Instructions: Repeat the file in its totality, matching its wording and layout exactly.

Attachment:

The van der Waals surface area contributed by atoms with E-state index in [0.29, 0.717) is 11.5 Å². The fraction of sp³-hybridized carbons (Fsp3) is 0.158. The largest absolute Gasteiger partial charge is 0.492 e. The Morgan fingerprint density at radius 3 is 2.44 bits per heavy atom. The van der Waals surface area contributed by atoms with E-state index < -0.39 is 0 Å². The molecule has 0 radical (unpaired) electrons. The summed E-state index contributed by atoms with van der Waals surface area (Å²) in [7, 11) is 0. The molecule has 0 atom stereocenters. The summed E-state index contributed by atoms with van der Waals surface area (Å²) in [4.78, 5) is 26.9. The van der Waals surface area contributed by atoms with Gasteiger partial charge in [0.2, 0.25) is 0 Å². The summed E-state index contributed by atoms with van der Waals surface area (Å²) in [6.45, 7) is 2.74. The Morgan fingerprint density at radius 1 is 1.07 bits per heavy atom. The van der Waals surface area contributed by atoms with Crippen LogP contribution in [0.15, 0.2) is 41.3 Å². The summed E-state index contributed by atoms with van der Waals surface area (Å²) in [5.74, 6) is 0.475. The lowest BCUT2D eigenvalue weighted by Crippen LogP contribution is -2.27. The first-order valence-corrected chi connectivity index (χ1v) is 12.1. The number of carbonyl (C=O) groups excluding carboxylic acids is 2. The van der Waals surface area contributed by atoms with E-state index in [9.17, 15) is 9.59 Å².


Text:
The van der Waals surface area contributed by atoms with E-state index in [0.29, 0.717) is 11.5 Å². The fraction of sp³-hybridized carbons (Fsp3) is 0.158. The largest absolute Gasteiger partial charge is 0.492 e. The Morgan fingerprint density at radius 3 is 2.44 bits per heavy atom. The van der Waals surface area contributed by atoms with E-state index < -0.39 is 0 Å². The molecule has 0 radical (unpaired) electrons. The summed E-state index contributed by atoms with van der Waals surface area (Å²) in [7, 11) is 0. The molecule has 0 atom stereocenters. The summed E-state index contributed by atoms with van der Waals surface area (Å²) in [4.78, 5) is 26.9. The van der Waals surface area contributed by atoms with Gasteiger partial charge in [0.2, 0.25) is 0 Å². The summed E-state index contributed by atoms with van der Waals surface area (Å²) in [6.45, 7) is 2.74. The Morgan fingerprint density at radius 1 is 1.07 bits per heavy atom. The van der Waals surface area contributed by atoms with Crippen LogP contribution in [0.15, 0.2) is 41.3 Å². The summed E-state index contributed by atoms with van der Waals surface area (Å²) in [5.74, 6) is 0.475. The lowest BCUT2D eigenvalue weighted by Crippen LogP contribution is -2.27. The first-order valence-corrected chi connectivity index (χ1v) is 12.1. The number of carbonyl (C=O) groups excluding carboxylic acids is 2. The van der Waals surface area contributed by atoms with E-state index in [9.17, 15) is 9.59 Å².